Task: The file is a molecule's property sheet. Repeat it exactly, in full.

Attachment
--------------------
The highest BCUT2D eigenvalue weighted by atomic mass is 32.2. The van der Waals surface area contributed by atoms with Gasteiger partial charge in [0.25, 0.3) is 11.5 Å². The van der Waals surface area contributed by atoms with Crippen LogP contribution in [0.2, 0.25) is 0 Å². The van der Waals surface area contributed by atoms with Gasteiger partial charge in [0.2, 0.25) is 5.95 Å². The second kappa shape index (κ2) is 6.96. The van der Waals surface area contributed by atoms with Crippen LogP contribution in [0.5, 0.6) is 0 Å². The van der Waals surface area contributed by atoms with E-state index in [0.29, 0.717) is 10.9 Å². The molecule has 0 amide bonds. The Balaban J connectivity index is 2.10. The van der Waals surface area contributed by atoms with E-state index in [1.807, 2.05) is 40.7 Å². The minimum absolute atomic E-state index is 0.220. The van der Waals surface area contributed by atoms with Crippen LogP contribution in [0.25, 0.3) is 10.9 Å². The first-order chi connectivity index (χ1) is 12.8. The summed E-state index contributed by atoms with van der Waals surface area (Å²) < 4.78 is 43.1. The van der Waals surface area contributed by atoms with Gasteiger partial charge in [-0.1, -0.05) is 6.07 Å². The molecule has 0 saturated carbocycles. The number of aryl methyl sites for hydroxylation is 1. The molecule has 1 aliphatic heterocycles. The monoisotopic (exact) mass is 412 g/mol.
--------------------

The highest BCUT2D eigenvalue weighted by atomic mass is 32.2. The van der Waals surface area contributed by atoms with Gasteiger partial charge in [0.25, 0.3) is 11.5 Å². The van der Waals surface area contributed by atoms with Crippen LogP contribution in [0.2, 0.25) is 0 Å². The van der Waals surface area contributed by atoms with Gasteiger partial charge in [0.2, 0.25) is 5.95 Å². The second kappa shape index (κ2) is 6.96. The van der Waals surface area contributed by atoms with Crippen LogP contribution in [0.5, 0.6) is 0 Å². The van der Waals surface area contributed by atoms with E-state index in [0.29, 0.717) is 10.9 Å². The molecule has 0 amide bonds. The Balaban J connectivity index is 2.10. The van der Waals surface area contributed by atoms with E-state index in [1.807, 2.05) is 40.7 Å². The minimum absolute atomic E-state index is 0.220. The van der Waals surface area contributed by atoms with Crippen LogP contribution in [0.25, 0.3) is 10.9 Å². The first-order chi connectivity index (χ1) is 12.8. The summed E-state index contributed by atoms with van der Waals surface area (Å²) < 4.78 is 43.1. The van der Waals surface area contributed by atoms with Gasteiger partial charge in [-0.1, -0.05) is 6.07 Å². The molecule has 0 saturated carbocycles. The number of aryl methyl sites for hydroxylation is 1. The molecule has 1 aliphatic heterocycles. The monoisotopic (exact) mass is 412 g/mol.